The municipal bond market is worth nearly four trillion dollars and directly supports municipal infrastructure that Americans use every day. Despite its size and importance, the market has relatively little oversight compared to other asset classes, such as stocks, options and futures. In fact, the Securities and Exchange Commission (SEC) described the market as “too opaque” as recently as 2012.
The Municipal Securities Rulemaking Board, or MSRB, is a Congressionally-chartered, self-regulated organization responsible for protecting investors, state and local government issuers, other municipal entities and the public interest by promoting a fair and efficient market. Since its inception, the organization has addressed these concerns.
Let’s take a closer look at the MSRB and how it impacts the muni bond market on a day-to-day basis.
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What Is the MSRB?
Municipal bonds have been around since the 1800s, but they were effectively unregulated until the mid-1970s. In the 1970s, retail investors were sold millions of dollars’ worth of New York City bonds until it came close to default in 1975. The state’s financial crisis drew the attention of Congress, which created the MSRB in June 1975 to protect investors.
The Congressionally-chartered, self-regulatory organization is governed by a 21-member board of directors that has a majority of public members, in addition to representatives of regulated entities. The organization is subject to oversight by the SEC, which is responsible for governing all securities in the United States.
The MSRB’s official mandate is:
“To prevent fraudulent and manipulative acts and practices, to promote just and equitable principles of trade, to foster cooperation and coordination with persons engaged in regulating, clearing, settling, and processing information with respect to, and facilitating transactions in municipal securities, to remove impediments to and perfect the mechanism of a free and open market in municipal securities, and, in general, to protect investors and the public interest.”
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What Does the MSRB Do?
The MSRB fulfills this mandate in several key ways, including setting rules, improving information access, educating investors and helping other regulatory bodies to enforce certain rules and regulations.
The organization’s primary focus is creating rules to govern the municipal bond market and its participants. Its Rule Book covers all non-administrative and non-definitional regulations, including topics like professional qualifications, fair practice, market transparency, and uniform practices. These rules are regularly updated based on market changes.
The most important rules for many investors concern municipal finance professionals. For instance, MSRB Rule G-18 requires dealers to seek the most favorable terms reasonably available for their retail customers’ transactions, while MSRB Rule G-19 requires that dealers have reasonable grounds for believing that a recommendation is suitable for an investor.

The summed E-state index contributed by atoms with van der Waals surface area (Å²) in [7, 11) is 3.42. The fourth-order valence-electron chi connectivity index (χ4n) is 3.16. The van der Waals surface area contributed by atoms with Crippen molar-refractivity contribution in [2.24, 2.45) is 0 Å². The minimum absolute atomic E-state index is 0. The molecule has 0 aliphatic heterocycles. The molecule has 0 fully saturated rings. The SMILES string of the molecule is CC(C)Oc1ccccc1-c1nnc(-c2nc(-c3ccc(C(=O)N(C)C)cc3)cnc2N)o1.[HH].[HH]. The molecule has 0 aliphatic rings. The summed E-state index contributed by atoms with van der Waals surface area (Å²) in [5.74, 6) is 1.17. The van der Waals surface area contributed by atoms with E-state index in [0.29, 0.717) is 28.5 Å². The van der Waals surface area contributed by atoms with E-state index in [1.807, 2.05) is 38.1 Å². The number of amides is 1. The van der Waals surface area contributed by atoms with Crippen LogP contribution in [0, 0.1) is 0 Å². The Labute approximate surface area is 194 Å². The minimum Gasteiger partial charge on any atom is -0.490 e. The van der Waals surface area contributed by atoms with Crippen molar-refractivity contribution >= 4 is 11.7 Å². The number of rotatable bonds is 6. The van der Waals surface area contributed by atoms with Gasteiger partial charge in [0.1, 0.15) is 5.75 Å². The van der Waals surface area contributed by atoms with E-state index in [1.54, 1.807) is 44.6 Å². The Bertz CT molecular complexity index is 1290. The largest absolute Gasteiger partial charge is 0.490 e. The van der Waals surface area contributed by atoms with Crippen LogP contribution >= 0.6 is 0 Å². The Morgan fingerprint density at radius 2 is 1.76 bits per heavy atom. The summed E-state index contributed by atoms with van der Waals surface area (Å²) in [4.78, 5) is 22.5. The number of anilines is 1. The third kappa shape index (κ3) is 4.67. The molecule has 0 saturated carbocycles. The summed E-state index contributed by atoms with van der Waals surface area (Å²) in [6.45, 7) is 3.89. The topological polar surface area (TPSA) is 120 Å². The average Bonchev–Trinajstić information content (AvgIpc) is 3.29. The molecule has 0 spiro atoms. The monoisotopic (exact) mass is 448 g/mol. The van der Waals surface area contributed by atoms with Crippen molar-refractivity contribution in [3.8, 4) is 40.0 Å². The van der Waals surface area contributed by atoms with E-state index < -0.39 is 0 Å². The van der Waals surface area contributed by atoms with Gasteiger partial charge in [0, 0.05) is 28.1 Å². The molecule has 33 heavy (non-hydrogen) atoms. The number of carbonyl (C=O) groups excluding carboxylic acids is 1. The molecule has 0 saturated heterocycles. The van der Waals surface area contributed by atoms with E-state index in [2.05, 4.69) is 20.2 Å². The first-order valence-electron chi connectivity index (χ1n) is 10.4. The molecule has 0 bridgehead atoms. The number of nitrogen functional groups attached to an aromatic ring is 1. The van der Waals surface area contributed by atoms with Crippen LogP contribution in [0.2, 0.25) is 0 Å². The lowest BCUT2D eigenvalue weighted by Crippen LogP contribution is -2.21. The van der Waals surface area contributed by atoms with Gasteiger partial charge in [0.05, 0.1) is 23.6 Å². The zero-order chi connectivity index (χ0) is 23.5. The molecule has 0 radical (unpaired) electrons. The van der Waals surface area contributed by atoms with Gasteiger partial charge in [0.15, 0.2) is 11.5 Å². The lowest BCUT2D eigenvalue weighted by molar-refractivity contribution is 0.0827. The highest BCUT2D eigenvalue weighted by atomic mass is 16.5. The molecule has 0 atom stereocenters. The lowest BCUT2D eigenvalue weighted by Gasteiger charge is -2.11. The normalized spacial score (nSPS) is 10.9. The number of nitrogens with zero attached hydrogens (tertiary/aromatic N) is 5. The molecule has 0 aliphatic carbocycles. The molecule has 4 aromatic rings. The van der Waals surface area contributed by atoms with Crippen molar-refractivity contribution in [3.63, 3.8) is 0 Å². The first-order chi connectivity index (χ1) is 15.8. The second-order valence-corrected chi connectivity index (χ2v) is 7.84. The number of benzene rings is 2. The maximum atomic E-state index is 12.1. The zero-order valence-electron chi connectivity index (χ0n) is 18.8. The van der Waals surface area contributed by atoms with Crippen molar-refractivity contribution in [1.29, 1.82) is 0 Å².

In addition to these rules, the organization improves transparency through access to information. The Electronic Municipal Market Access program, or EMMA, is maintained by the MSRB as an official source for municipal securities data and documents, including official statements, trade prices, financial disclosures, and market statistics.
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Dealers are generally required to report all trades in muni securities within 15 minutes of the time of the trade to the MSRB, under MSRB Rule G-14, which makes the information available through EMMA. EMMA also provides a broader view of muni market activity with muni market yield curves and indices, as well as a calendar of new bond issues.
The MSRB also seeks to help improve understanding of the muni bond market by providing free educational resources to both investors and issuers. In particular, the organization’s MuniEdPro provides free interactive online courses designed for muni market participants. The platform can even be used to fulfill continuing education requirements.
Finally, the MSRB assists with the enforcement of its rules and regulations. While it doesn’t carry out such enforcement on its own, the organization supports the Financial Industry Regulation Authority, or FINRA, the SEC and federal bank regulators that share responsibility for enforcement. It also communicates with the Internal Revenue Service (IRS).
The Bottom Line
The municipal bond market is massive and highly impactful on the day-to-day lives of everyone. While the market remains relatively opaque, the MSRB has dramatically improved investor protection and transparency with up-to-date rules, educational resources, transparent market data and assistance with enforcing those rules at the securities and tax levels.
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